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Even if we halt global warming, local climates will change – and we need new experiments to understand how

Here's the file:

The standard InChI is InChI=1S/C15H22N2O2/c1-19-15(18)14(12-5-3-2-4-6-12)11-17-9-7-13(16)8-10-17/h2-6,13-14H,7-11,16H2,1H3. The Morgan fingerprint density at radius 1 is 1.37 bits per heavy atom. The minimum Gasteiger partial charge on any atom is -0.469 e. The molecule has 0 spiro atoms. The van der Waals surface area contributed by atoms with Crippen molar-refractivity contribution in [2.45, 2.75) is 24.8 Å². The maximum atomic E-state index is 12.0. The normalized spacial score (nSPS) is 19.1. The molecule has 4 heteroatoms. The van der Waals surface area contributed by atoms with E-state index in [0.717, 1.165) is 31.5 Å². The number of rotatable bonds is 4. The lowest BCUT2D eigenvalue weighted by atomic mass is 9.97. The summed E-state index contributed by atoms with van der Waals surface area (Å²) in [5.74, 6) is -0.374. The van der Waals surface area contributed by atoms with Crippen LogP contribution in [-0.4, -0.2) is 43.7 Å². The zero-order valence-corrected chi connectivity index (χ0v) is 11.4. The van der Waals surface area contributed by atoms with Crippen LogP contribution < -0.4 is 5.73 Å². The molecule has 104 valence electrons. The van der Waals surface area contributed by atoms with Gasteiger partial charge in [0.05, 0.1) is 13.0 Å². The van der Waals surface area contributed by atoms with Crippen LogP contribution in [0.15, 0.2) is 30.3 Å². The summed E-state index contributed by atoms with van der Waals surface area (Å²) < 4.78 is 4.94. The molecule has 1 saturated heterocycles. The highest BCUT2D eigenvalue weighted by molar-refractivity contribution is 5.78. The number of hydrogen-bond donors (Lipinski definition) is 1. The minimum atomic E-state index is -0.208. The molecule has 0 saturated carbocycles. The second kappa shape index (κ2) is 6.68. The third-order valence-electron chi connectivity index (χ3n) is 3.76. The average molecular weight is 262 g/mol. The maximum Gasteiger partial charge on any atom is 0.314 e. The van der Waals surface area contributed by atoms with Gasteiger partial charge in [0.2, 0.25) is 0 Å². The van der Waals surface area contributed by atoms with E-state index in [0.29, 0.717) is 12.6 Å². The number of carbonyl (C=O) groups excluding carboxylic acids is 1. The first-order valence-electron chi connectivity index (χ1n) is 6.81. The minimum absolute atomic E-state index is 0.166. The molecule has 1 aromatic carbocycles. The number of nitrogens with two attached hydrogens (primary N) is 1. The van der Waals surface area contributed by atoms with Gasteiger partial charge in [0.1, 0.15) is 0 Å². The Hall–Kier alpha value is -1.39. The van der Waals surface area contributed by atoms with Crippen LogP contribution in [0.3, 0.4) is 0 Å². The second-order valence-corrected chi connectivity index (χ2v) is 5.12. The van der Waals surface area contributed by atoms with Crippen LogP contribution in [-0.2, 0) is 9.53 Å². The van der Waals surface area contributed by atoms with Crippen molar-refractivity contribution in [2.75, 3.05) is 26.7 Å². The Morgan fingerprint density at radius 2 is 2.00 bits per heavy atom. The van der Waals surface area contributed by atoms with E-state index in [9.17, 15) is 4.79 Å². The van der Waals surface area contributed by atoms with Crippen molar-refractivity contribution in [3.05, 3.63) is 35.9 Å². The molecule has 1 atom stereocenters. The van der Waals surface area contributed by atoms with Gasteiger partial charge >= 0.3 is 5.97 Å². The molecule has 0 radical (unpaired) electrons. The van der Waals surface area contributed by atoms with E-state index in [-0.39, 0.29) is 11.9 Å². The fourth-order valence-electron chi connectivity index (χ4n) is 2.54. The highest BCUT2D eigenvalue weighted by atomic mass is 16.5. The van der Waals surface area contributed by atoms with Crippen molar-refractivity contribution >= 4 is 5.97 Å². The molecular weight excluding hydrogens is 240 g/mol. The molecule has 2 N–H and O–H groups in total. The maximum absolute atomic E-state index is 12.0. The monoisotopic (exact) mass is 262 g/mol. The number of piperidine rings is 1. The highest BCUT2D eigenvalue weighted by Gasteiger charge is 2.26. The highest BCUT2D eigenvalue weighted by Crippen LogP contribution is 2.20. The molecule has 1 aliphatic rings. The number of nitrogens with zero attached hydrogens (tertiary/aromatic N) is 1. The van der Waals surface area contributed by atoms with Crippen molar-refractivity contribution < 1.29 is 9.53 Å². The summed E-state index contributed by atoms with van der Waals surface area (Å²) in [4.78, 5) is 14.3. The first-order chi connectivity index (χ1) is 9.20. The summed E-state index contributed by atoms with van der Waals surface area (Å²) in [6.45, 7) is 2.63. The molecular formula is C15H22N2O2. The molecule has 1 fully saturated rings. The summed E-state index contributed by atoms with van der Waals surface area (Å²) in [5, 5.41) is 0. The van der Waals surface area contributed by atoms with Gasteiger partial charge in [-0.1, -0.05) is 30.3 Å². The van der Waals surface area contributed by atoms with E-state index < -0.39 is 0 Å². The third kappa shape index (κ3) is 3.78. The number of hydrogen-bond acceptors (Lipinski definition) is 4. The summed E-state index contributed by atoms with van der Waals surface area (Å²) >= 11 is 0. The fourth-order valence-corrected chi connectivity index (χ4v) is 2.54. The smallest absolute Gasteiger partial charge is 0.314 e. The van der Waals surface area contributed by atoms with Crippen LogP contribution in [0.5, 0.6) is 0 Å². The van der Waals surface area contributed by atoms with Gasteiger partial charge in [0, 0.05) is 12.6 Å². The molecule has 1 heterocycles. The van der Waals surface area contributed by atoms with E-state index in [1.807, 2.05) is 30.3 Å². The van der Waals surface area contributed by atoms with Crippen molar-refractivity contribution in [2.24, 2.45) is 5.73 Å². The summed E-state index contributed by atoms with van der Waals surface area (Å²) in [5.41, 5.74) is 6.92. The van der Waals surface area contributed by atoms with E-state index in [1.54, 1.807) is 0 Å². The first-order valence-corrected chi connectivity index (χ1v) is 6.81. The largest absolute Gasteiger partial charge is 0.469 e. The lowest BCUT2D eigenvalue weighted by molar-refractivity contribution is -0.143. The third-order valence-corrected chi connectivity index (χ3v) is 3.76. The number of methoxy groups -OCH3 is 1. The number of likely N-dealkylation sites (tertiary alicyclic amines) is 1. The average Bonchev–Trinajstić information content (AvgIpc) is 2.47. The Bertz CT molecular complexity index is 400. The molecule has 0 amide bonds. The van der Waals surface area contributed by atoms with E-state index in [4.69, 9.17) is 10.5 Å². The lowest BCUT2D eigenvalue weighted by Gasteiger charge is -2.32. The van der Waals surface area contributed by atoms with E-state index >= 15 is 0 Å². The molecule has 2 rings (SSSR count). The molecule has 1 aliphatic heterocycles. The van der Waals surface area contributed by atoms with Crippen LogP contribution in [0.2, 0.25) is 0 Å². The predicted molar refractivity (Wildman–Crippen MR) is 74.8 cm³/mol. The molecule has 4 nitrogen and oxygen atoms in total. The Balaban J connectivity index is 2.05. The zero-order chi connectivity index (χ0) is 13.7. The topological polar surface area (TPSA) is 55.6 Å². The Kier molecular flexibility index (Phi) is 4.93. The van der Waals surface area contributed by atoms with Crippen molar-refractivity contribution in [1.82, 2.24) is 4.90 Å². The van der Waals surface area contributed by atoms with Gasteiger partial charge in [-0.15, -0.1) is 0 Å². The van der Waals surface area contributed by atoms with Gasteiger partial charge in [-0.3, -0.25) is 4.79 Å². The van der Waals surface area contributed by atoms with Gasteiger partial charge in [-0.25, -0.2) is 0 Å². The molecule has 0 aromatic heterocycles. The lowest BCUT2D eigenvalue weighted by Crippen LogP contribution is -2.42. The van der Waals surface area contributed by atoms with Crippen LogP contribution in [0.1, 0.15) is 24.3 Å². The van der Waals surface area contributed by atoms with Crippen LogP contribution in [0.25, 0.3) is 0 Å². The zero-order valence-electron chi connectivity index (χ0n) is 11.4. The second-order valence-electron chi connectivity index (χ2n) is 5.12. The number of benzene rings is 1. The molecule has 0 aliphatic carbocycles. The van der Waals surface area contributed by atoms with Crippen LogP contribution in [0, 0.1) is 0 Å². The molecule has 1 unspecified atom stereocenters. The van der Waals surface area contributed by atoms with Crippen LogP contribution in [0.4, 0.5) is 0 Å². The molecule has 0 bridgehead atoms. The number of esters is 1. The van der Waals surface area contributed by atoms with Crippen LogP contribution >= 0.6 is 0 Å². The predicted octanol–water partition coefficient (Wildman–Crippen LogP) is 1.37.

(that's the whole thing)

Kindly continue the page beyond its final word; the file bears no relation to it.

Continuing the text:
<p>There’s a big question mark over whether the world will keep global warming below the limits set out in the Paris Agreement. But even if we do, the climate will keep evolving – and society needs to prepare for this.</p> <p>At the moment, climate models don’t tell us much about a future world in which temperatures have stabilised. As our <a href="https://dx.doi.org/10.1038/s41558-021-01225-0">research</a> published today argues, new model experiments are needed to close this knowledge gap and better understand the challenges ahead.</p> <p>For example, in southern Australia, climate change has already caused a <a href="https://theconversation.com/climate-change-is-likely-driving-a-drier-southern-australia-so-why-are-we-having-such-a-wet-year-172409">trend</a> towards less rain and more frequent and prolonged drought. If the global climate stabilises, we expect this drying trend to reverse, which could ease future strains on water supply in this region. This would in turn affect urban planning, agriculture and water policy.</p> <p>The new models we’re proposing would enable more useful climate projections aligned with the Paris Agreement targets – and better prepare society for a warmer, but more stable, global temperature.</p> <h2>Targeting a stable climate</h2> <p>Under the landmark Paris Agreement, the world is aiming to keep global warming well below 2℃ compared with <a href="https://theconversation.com/what-is-a-pre-industrial-climate-and-why-does-it-matter-78601">pre-industrial</a> times, and preferably below 1.5℃.</p> <p>The world is warming at a rate of around 0.25℃ per decade and is already about <a href="https://www.globalwarmingindex.org/">1.2℃ warmer</a> than in pre-industrial times.</p> <p>This warming won’t stop until net greenhouse gas emissions are <a href="https://www.carbonbrief.org/explainer-will-global-warming-stop-as-soon-as-net-zero-emissions-are-reached">near zero</a>. If we don’t greatly reduce emissions in the next decade, we will warm the planet beyond 1.5℃.</p> <p><img src="https://images.theconversation.com/files/433635/original/file-20211124-24-c6db8t.png?ixlib=rb-1.1.0&amp;q=45&amp;auto=format&amp;w=754&amp;fit=clip" alt="" /> <span class="caption">The world has warmed and will continue to warm in the coming decades but the Paris Agreement targets a stabilised future climate with low global warming.</span> <span class="attribution"><span class="source">Author provided</span></span></p> <p>To date, climate simulations used to examine the implications of the Paris Agreement either assume warming continues beyond 1.5℃ and 2℃, or only examine a short period after warming has stopped. This is because most of these simulations were not specifically designed to analyse global warming levels linked to the Paris Agreement, and mostly focus only on what will happen this century.</p> <p>If we manage to stabilise global temperatures, other aspects of Earth’s climate would continue to change. Studies based on <a href="https://journals.ametsoc.org/view/journals/bams/100/12/bams-d-19-0068.1.xml">long model experiments</a> suggest ocean and land temperatures continue to evolve for centuries after global warming slows. That’s because the ocean warms at a slower rate than the land, and warming water can take hundreds, and even thousands, of years to mix into the deep ocean.</p> <p>Even after the global temperature stabilises at the levels set out in the Paris Agreement, many ocean areas would likely warm by at least a further 0.5℃. Meanwhile some land areas would cool by <a href="https://pursuit.unimelb.edu.au/articles/how-fast-the-planet-warms-will-be-crucial-for-liveability">at least 0.5℃</a>.</p> <p>The ocean takes time to catch up – and as it does, land temperatures have to fall to maintain the same global average temperature.</p> <p>In addition, if global temperature remained near-constant, rainfall patterns would likely <a href="https://www.nature.com/articles/s41558-019-0397-9">change</a>. In some subtropical regions, such as southern Australia, this might mean a reversal of the drying trends we’ve seen over the past few decades.</p> <p><img src="https://images.theconversation.com/files/433830/original/file-20211125-27-1wn5fny.jpg?ixlib=rb-1.1.0&amp;q=45&amp;auto=format&amp;w=754&amp;fit=clip" alt="man stands on ice looking at Arctic scene" /> <span class="caption">The ocean takes time to catch up to global warming.</span> <span class="attribution"><span class="source">Shutterstock</span></span></p> <h2>New models are needed</h2> <p>Clearly, we need new experiments to model Earth’s climate if warming is stabilised at 1.5℃. Our <a href="https://dx.doi.org/10.1038/s41558-021-01225-0">new paper</a> proposes a framework for designing these experiments.</p> <p>Our framework differs from the approach taken by various climate modelling groups around the world in recent decades.</p> <p>These groups have all used the same projection of greenhouse gas concentrations in the atmosphere, and how they change through time. This <a href="https://gmd.copernicus.org/articles/9/3461/2016/gmd-9-3461-2016.pdf">approach</a> allows for comparison of climate projections between models for the same greenhouse gas scenarios.</p> <p>But because each group fed this projection into their own climate model – each with their own characteristics – each produced different predictions for how much global warming would occur. Also, these model simulations are mostly run only to 2100, and so represent a world that’s continuing to warm and hasn’t had time to stabilise.</p> <p>Instead, our framework involves reaching the same level of global warming across a range of climate models. This would be achieved by “turning off” the carbon emissions used in various climate models at different times.</p> <p>So, a climate model that warms more strongly in response to greenhouse gas emissions would have its carbon emissions “turned off” earlier, relative to a slower warming model. This would provide a group of climate model simulations at around the same level of global warming.</p> <p>Stopping carbon emissions will <a href="https://www.carbonbrief.org/explainer-will-global-warming-stop-as-soon-as-net-zero-emissions-are-reached">cause</a> global warming to slow and, eventually, stop. Running these simulations for up to 1,000 years after carbon emissions stop will allow us to investigate and understand the effects of climate stabilisation in line with the Paris Agreement.</p> <p>A few global modelling centres have started running simulations following similar frameworks, including Australia’s CSIRO. We invite other climate modelling centres to join us in our experiments, and help policymakers and societies better prepare for a warmer world.<!-- Below is The Conversation's page counter tag. Please DO NOT REMOVE. --><img style="border: none !important; box-shadow: none !important; margin: 0 !important; max-height: 1px !important; max-width: 1px !important; min-height: 1px !important; min-width: 1px !important; opacity: 0 !important; outline: none !important; padding: 0 !important; text-shadow: none !important;" src="https://counter.theconversation.com/content/172482/count.gif?distributor=republish-lightbox-basic" alt="The Conversation" width="1" height="1" /><!-- End of code. If you don't see any code above, please get new code from the Advanced tab after you click the republish button. The page counter does not collect any personal data. More info: https://theconversation.com/republishing-guidelines --></p> <p><span><a href="https://theconversation.com/profiles/andrew-king-103126">Andrew King</a>, ARC DECRA fellow, <em><a href="https://theconversation.com/institutions/the-university-of-melbourne-722">The University of Melbourne</a></em>; <a href="https://theconversation.com/profiles/andrea-dittus-1293606">Andrea Dittus</a>, Research Scientist in Climate Variability, <em><a href="https://theconversation.com/institutions/university-of-reading-902">University of Reading</a></em>; <a href="https://theconversation.com/profiles/ed-hawkins-104793">Ed Hawkins</a>, Professor of Climate Science, <em><a href="https://theconversation.com/institutions/university-of-reading-902">University of Reading</a></em>; <a href="https://theconversation.com/profiles/josephine-brown-971906">Josephine Brown</a>, Senior Lecturer, <em><a href="https://theconversation.com/institutions/the-university-of-melbourne-722">The University of Melbourne</a></em>; <a href="https://theconversation.com/profiles/kale-sniderman-20733">Kale Sniderman</a>, Senior Research Fellow, <em><a href="https://theconversation.com/institutions/the-university-of-melbourne-722">The University of Melbourne</a></em>, and <a href="https://theconversation.com/profiles/tilo-ziehn-1293605">Tilo Ziehn</a>, Principal Research Scientist, <em><a href="https://theconversation.com/institutions/csiro-1035">CSIRO</a></em></span></p> <p>This article is republished from <a href="https://theconversation.com">The Conversation</a> under a Creative Commons license. Read the <a href="https://theconversation.com/even-if-we-halt-global-warming-local-climates-will-change-and-we-need-new-experiments-to-understand-how-172482">original article</a>.</p> <p><em>Image: Shuttershock</em></p>